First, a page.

Solar Orbiter, a joint Sun-observing mission between the European Space Agency or ESA and the NASA released the first public images, including the closest pictures of the Sun ever taken.
As per the NASA release, Solar Orbiter is an international collaboration between the ESA and NASA to study the closest star, the Sun. The mission which was launched on February 9, 2020 (EST) completed its first close pass of the Sun in the mid-June. When the orbiter flew within 48 million miles of the Sun, all 10 instruments flicked on, and Solar Orbiter snapped the closest pictures of the Sun to date.
"These unprecedented pictures of the Sun are the closest we have ever obtained," said Holly Gilbert, NASA project scientist for the mission at NASA's Goddard Space Flight Center in Greenbelt, Maryland.
#SolarOrbiter has made its first close pass by the Sun, studying our star and space with a comprehensive suite of instruments — and the data is already revealing previously unseen details. This is #TheSunUpClose. https://t.co/rVMjz45DoY pic.twitter.com/YLKBXRNQZb
— NASA Sun & Space (@NASASun) July 16, 2020
As per Gilbert, these amazing images will help scientist piece together Sun's atmospheric layers which are important in understanding how it drives space weather near the Earth and throughout the solar system.
"We didn't expect such great results so early. These images show that Solar Orbiter is off to an excellent start," said Daniel Muller, ESA's Solar Orbiter project scientist.
Solar Orbiter carries six imaging instruments, each of which studies a different aspect of the Sun. The first images from a spacecraft confirm the instruments are working; scientists don't expect new discoveries from them. But the Extreme Ultraviolet Imager, or EUI, on Solar Orbiter returned data hinting at solar features never observed in such detail.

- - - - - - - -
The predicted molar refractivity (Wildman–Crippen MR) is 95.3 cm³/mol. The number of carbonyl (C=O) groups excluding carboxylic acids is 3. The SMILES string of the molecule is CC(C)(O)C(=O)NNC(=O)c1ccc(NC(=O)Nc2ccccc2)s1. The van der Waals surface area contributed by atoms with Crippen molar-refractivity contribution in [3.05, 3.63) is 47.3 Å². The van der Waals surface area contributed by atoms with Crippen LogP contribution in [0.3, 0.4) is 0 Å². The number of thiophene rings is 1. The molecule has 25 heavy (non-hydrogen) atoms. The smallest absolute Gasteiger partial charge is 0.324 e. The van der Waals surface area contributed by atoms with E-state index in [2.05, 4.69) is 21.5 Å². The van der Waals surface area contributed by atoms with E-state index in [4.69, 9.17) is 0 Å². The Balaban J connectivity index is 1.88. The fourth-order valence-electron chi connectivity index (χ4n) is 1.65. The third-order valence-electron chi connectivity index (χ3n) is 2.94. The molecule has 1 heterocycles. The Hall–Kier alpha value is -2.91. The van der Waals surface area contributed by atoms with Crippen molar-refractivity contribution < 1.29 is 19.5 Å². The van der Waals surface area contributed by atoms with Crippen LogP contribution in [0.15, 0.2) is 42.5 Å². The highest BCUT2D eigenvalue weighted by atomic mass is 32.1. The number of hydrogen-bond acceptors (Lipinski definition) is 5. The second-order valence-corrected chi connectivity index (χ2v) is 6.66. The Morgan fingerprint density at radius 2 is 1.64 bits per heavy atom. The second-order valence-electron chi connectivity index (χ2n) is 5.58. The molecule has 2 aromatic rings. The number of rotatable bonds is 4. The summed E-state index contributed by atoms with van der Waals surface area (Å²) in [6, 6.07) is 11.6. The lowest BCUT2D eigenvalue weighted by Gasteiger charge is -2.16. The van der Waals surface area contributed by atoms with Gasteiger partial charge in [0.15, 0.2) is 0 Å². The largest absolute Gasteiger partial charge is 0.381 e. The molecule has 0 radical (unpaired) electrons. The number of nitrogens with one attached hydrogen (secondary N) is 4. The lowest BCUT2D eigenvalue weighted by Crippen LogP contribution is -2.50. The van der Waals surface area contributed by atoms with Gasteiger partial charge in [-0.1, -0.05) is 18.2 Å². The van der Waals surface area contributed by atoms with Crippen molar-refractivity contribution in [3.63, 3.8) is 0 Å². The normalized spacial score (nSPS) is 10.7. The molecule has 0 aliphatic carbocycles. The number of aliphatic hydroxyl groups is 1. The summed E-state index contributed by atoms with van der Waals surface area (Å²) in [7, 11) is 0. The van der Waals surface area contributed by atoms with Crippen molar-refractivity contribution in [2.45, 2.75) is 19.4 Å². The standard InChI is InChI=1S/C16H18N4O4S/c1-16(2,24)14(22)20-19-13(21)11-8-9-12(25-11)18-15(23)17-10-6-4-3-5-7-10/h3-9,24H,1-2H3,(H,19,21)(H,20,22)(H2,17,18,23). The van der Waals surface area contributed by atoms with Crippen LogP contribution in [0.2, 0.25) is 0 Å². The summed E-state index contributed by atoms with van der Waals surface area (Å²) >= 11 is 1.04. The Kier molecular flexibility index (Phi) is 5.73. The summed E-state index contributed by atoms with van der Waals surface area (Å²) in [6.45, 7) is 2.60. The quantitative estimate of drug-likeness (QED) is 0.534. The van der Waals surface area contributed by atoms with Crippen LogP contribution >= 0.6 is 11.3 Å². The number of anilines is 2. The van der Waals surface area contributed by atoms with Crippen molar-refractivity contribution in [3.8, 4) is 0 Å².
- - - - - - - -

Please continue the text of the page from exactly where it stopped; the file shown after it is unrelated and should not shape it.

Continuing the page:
The scientist said that getting to this point was no simple feat as the novel coronavirus forced mission control at the European Space Operations Center, or ESOC, in Darmstadt, Germany to close down completely for more than a week.
“The pandemic required us to perform critical operations remotely – the first time we have ever done that,” said Russell Howard, principal investigator for one of Solar Orbiter's imagers.
Principal investigator David Berghmans, an astrophysicist at the Royal Observatory of Belgium in Brussels, points out what he calls "campfires" dotting the Sun in EUI's images.
"The campfires we are talking about here are the little nephews of solar flares, at least a million, perhaps a billion times smaller. When looking at the new high-resolution EUI images, they are literally everywhere we look," Berghmans said.
The scientist said that it’s not yet clear what these campfires are or how they correspond to solar brightenings observed by other spacecraft. But it’s possible they are mini-explosions known as nanoflares – tiny but ubiquitous sparks theorized to help heat the Sun's outer atmosphere, or corona, to its temperature 300 times hotter than the solar surface.
In a bid to know more about the campfires' temperature, scientists are awaiting the next set of data from the orbiter.